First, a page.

The H2Oai’s AutoML16 package for RStudio was utilized to train 20 ML algorithms that were either linear, decision tree-, or neural network- based. While the linear models are most suited for characterizing linear relationship, the decision trees are better suited for multi-level categorical variables (i.e. yes/no decisions), and the neural networks can best handle complex variable interactions17. Stacked ensembles, which are a combination of the trained models, were also generated. Data were split into training and validation sets. fivefold cross-validation was used during model training. Model performance of the top ensemble and top independent model type on the validation set was evaluated using area under the receiver operating characteristic curve (AUC), positive and negative predictive values as well as sensitivity and specificity. To do so, a binary classifier based on 90-day mortality was generated and performance measured based on an F1-threhold optimized for specificity and negative predictive value. Shapley additive explanations plots (SHAP), variable importance heatmaps, and partial dependence plots were generated for model interpretability. Detailed documentation as well as directions for implementation of H2O.ai are freely available online16.
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39,108 patients with gastric cancer that underwent gastrectomy for gastric cancer between 2004 and 2016 were included in the study (Table 1). Of those patients, 3473 (8.8%) died within 90 days postoperatively. There was a greater proportion of males than females (67.5% vs. 32.5%) in the study, with no significant differences in sex among patients who were and were not alive at 90 days post-surgery. Compared to the patients who were alive 90 days postoperatively, those who died were older (73.5 ± 10.9 years vs. 67.04 ± 12.17 years, p < 0.001), had longer postoperative hospital length of stay (15.85 ± 13.56 days vs. 11.3 ± 10.5, p < 0.001), had a shorter duration between diagnosis and start of treatment (25.9 ± 30.2 days vs. 32.79 ± 32.51 days, p < 0.001), and greater nodal ratio of positive nodes to nodes examined (0.323 ± 0.364 vs. 0.176 ± 0.270, p < 0.0001; Table 1). A higher proportion of patients that were alive at 90 days also received neoadjuvant radiation therapy (16% vs. 10%, p < 0.001) and chemotherapy (21% vs. 14%, p < 0.001), had smaller tumor sizes (64.26 ± 125.86 mm vs. 79.41 ± 151.99 mm, p < 0.001), and lived in urban areas (56% vs. 51%, p < 0.001) with a median household income ≥ $63,000 for their residential area (32% vs. 27%, p < 0.001). Other differences between patient groups are highlighted in Table 1.
Ninety-day mortality varied based on type of surgery; 16,352 patients underwent total gastrectomy (1352, 8.3% 90-day mortality), 8160 patients underwent distal gastrectomy (659, 8.1% 90-day mortality), 3972 patients underwent en bloc gastrectomy (448, 11.3% 90-day mortality), and 10,669 patients underwent partial gastrectomy (1014, 9.5% 90-day mortality). Variations in 90-day mortality were also seen based on facility type, with 6.7% (1179/17,472) 90-day mortality in community cancer programs, 13.6% (319/2349) in comprehensive community cancer programs, 3.6% (1422/39108) in academic/research programs (including NCI-designated comprehensive cancer centers), 9.9% (532/5374) in Integrated Network Cancer Programs, 3.0% (21/705) in Unspecified facility types.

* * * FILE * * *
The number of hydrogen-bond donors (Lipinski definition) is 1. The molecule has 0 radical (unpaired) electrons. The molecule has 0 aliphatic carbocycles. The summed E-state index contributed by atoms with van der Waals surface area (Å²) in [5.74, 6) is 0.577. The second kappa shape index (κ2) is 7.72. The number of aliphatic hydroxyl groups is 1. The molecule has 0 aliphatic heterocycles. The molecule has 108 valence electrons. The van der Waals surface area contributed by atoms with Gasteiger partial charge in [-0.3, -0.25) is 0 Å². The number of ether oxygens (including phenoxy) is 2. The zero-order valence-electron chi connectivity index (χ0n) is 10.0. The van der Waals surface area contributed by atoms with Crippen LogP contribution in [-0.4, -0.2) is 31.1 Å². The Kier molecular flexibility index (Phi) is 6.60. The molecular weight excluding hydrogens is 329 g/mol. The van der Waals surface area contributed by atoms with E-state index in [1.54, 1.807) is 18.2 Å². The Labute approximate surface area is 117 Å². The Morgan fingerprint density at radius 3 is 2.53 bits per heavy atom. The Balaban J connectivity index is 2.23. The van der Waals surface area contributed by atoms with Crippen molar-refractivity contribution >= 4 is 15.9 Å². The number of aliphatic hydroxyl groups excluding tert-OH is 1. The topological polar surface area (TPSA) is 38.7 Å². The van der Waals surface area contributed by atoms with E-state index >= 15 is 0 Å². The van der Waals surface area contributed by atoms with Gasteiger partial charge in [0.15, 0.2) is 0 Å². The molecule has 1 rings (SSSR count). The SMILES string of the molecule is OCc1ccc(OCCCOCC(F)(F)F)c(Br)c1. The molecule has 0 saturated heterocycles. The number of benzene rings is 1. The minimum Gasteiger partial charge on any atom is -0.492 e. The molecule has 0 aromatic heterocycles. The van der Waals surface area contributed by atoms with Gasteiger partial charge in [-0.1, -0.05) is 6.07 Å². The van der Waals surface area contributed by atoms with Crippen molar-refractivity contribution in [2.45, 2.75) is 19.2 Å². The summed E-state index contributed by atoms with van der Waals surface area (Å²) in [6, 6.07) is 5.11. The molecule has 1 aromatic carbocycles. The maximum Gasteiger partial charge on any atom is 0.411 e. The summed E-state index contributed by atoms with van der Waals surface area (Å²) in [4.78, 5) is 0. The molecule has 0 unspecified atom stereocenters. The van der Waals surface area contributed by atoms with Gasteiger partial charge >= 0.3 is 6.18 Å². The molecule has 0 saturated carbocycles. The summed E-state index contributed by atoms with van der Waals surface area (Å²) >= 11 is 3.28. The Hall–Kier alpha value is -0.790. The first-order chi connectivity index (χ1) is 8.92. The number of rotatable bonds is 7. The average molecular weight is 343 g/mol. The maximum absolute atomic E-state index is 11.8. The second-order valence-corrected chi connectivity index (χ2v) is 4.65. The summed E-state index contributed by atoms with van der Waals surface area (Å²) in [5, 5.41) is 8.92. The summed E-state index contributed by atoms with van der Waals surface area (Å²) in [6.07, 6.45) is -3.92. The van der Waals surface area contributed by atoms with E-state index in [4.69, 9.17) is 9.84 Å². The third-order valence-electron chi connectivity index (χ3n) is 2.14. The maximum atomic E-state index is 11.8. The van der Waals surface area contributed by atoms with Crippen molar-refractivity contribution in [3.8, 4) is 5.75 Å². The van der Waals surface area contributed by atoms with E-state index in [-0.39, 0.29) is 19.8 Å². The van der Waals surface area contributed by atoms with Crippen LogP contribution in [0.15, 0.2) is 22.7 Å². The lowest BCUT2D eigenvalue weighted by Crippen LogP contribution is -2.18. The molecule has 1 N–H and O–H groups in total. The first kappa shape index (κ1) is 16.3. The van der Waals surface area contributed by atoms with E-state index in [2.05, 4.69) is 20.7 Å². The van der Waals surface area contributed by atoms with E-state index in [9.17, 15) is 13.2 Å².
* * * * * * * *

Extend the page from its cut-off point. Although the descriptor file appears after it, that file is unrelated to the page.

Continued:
AutoML can be feasibly used for predicting 90-day mortality
To assess if 90-day mortality can be predicted using H2O.ai AutoML, 10 models were fit with 31,396 patients in the training set and 7712 in the validation set. The best performing model was a stacked ensemble (fivefold cross validation AUC 0.78; model performance on validation set AUC 0.77; Fig. 1A). The ensemble, when optimized based on F1 threshold (0.34), had a positive predictive value of 28%, negative predictive value of 94%, sensitivity of 43%, and specificity of 89% (Fig. 1B). Patient age, nodal ratio, and length of inpatient stay days since surgery were the three most influential variables across models (Fig. 1C). Partial dependency plots show that greater nodal ratio and longer inpatient stay (up to 90 days) greatly influenced model prediction (Fig. 1D,E).
Prediction of 90-day mortality preoperatively can not only inform patient prognosis, but also help improve patient selection for surgery. Thus, we created models without nodal ratio or inpatient length of stay. Performance of the leading ensemble declined (fivefold cross validation and model performance on validation set AUC 0.71; Fig. 1F), and when optimized based on F1 threshold (0.29), the model had a positive predictive value of 21%, negative predictive value of 94%, sensitivity of 42%, and specificity of 85% (Fig. 1G). Patient age remained highly influential in model prediction, along with clinical disease burden and time from diagnosis to treatment (Fig. 1H).
Inclusion of predicted length of stay partially improves AutoML model prediction of 90-day mortality
Given the importance length of stay had on model performance, we assessed whether a two-step approach could be used where: (1) prediction of patient length of stay using preoperative features (pLOS) followed by (2) prediction of 90-day mortality using input features that included pLOS (Fig. 2A). Performance of AutoML for predicting LOS is shown in Supplemental Fig. 1. Variables most important for predicting length of stay included patient’s income quartile, distal or en bloc gastrectomy, and race.